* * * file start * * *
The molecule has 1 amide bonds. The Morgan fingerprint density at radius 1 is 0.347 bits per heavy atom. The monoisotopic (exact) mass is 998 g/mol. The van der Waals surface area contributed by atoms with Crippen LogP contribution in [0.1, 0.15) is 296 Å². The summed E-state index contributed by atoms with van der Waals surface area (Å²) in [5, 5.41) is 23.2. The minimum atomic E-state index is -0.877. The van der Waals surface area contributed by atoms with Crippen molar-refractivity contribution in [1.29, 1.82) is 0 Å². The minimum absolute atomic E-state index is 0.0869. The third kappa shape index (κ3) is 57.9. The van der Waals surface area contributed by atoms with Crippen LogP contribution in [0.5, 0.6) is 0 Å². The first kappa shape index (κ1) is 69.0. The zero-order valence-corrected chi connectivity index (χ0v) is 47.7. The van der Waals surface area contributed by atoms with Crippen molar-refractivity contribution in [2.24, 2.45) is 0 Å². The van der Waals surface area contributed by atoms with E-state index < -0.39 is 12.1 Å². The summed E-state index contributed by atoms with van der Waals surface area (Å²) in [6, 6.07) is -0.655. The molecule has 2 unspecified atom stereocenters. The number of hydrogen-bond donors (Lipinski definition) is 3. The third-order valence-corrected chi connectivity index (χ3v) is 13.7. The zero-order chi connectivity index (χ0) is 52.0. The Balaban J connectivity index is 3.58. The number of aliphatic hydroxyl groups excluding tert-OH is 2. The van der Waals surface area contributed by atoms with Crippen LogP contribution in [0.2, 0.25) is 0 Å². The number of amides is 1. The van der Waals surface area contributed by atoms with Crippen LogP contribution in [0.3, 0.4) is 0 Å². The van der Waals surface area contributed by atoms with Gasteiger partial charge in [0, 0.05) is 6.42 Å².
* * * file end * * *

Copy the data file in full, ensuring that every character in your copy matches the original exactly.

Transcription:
The molecule has 1 amide bonds. The Morgan fingerprint density at radius 1 is 0.347 bits per heavy atom. The monoisotopic (exact) mass is 998 g/mol. The van der Waals surface area contributed by atoms with Crippen LogP contribution in [0.1, 0.15) is 296 Å². The summed E-state index contributed by atoms with van der Waals surface area (Å²) in [5, 5.41) is 23.2. The minimum atomic E-state index is -0.877. The van der Waals surface area contributed by atoms with Crippen molar-refractivity contribution in [1.29, 1.82) is 0 Å². The minimum absolute atomic E-state index is 0.0869. The third kappa shape index (κ3) is 57.9. The van der Waals surface area contributed by atoms with Crippen LogP contribution in [0.5, 0.6) is 0 Å². The first kappa shape index (κ1) is 69.0. The zero-order valence-corrected chi connectivity index (χ0v) is 47.7. The van der Waals surface area contributed by atoms with Crippen molar-refractivity contribution in [2.24, 2.45) is 0 Å². The van der Waals surface area contributed by atoms with E-state index < -0.39 is 12.1 Å². The summed E-state index contributed by atoms with van der Waals surface area (Å²) in [6, 6.07) is -0.655. The molecule has 2 unspecified atom stereocenters. The number of hydrogen-bond donors (Lipinski definition) is 3. The third-order valence-corrected chi connectivity index (χ3v) is 13.7. The zero-order chi connectivity index (χ0) is 52.0. The Balaban J connectivity index is 3.58. The number of aliphatic hydroxyl groups excluding tert-OH is 2. The van der Waals surface area contributed by atoms with Crippen LogP contribution in [0.2, 0.25) is 0 Å². The number of amides is 1. The van der Waals surface area contributed by atoms with Crippen LogP contribution in [0.3, 0.4) is 0 Å². The van der Waals surface area contributed by atoms with Gasteiger partial charge in [0, 0.05) is 6.42 Å².